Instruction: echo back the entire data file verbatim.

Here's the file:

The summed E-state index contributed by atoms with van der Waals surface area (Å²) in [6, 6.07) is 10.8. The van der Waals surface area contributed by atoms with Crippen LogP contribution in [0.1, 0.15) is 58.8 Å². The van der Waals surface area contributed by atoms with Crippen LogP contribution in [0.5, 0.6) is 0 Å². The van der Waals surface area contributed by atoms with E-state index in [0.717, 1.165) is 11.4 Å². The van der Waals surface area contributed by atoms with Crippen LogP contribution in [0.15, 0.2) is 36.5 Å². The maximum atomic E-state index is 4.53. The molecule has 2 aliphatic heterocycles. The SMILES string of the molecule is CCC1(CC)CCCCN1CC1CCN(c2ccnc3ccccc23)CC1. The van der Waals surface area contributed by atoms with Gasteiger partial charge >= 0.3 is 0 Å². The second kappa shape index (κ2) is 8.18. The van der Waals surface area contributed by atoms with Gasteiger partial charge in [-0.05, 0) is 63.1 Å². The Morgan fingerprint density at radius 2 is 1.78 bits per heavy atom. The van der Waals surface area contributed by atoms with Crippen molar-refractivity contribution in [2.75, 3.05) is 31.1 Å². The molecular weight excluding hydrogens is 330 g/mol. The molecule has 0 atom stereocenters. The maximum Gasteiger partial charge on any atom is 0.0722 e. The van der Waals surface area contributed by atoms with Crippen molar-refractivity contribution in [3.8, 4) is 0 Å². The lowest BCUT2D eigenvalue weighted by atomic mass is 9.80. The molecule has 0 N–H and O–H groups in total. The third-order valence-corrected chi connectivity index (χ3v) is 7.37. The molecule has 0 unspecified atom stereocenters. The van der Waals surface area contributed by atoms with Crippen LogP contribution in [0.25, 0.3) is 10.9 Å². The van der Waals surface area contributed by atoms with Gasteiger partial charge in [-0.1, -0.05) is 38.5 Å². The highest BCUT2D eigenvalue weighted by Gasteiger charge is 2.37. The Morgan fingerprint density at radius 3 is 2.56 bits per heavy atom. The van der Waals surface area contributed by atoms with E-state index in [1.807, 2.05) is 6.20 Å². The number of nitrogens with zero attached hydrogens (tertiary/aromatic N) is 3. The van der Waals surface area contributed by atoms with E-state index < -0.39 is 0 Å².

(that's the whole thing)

The summed E-state index contributed by atoms with van der Waals surface area (Å²) in [6, 6.07) is 10.8. The van der Waals surface area contributed by atoms with Crippen LogP contribution in [0.1, 0.15) is 58.8 Å². The van der Waals surface area contributed by atoms with Crippen LogP contribution in [0.5, 0.6) is 0 Å². The van der Waals surface area contributed by atoms with E-state index in [0.717, 1.165) is 11.4 Å². The van der Waals surface area contributed by atoms with Crippen LogP contribution in [0.15, 0.2) is 36.5 Å². The maximum atomic E-state index is 4.53. The molecule has 2 aliphatic heterocycles. The SMILES string of the molecule is CCC1(CC)CCCCN1CC1CCN(c2ccnc3ccccc23)CC1. The van der Waals surface area contributed by atoms with Gasteiger partial charge >= 0.3 is 0 Å². The second kappa shape index (κ2) is 8.18. The van der Waals surface area contributed by atoms with Gasteiger partial charge in [-0.05, 0) is 63.1 Å². The Morgan fingerprint density at radius 2 is 1.78 bits per heavy atom. The van der Waals surface area contributed by atoms with Crippen molar-refractivity contribution in [2.75, 3.05) is 31.1 Å². The molecular weight excluding hydrogens is 330 g/mol. The molecule has 0 atom stereocenters. The maximum Gasteiger partial charge on any atom is 0.0722 e. The van der Waals surface area contributed by atoms with Crippen molar-refractivity contribution in [3.8, 4) is 0 Å². The lowest BCUT2D eigenvalue weighted by atomic mass is 9.80. The molecule has 0 N–H and O–H groups in total. The third-order valence-corrected chi connectivity index (χ3v) is 7.37. The molecule has 0 unspecified atom stereocenters. The van der Waals surface area contributed by atoms with Crippen LogP contribution in [0.25, 0.3) is 10.9 Å². The van der Waals surface area contributed by atoms with Gasteiger partial charge in [-0.1, -0.05) is 38.5 Å². The highest BCUT2D eigenvalue weighted by Gasteiger charge is 2.37. The Morgan fingerprint density at radius 3 is 2.56 bits per heavy atom. The van der Waals surface area contributed by atoms with E-state index in [1.807, 2.05) is 6.20 Å². The number of nitrogens with zero attached hydrogens (tertiary/aromatic N) is 3. The van der Waals surface area contributed by atoms with E-state index < -0.39 is 0 Å².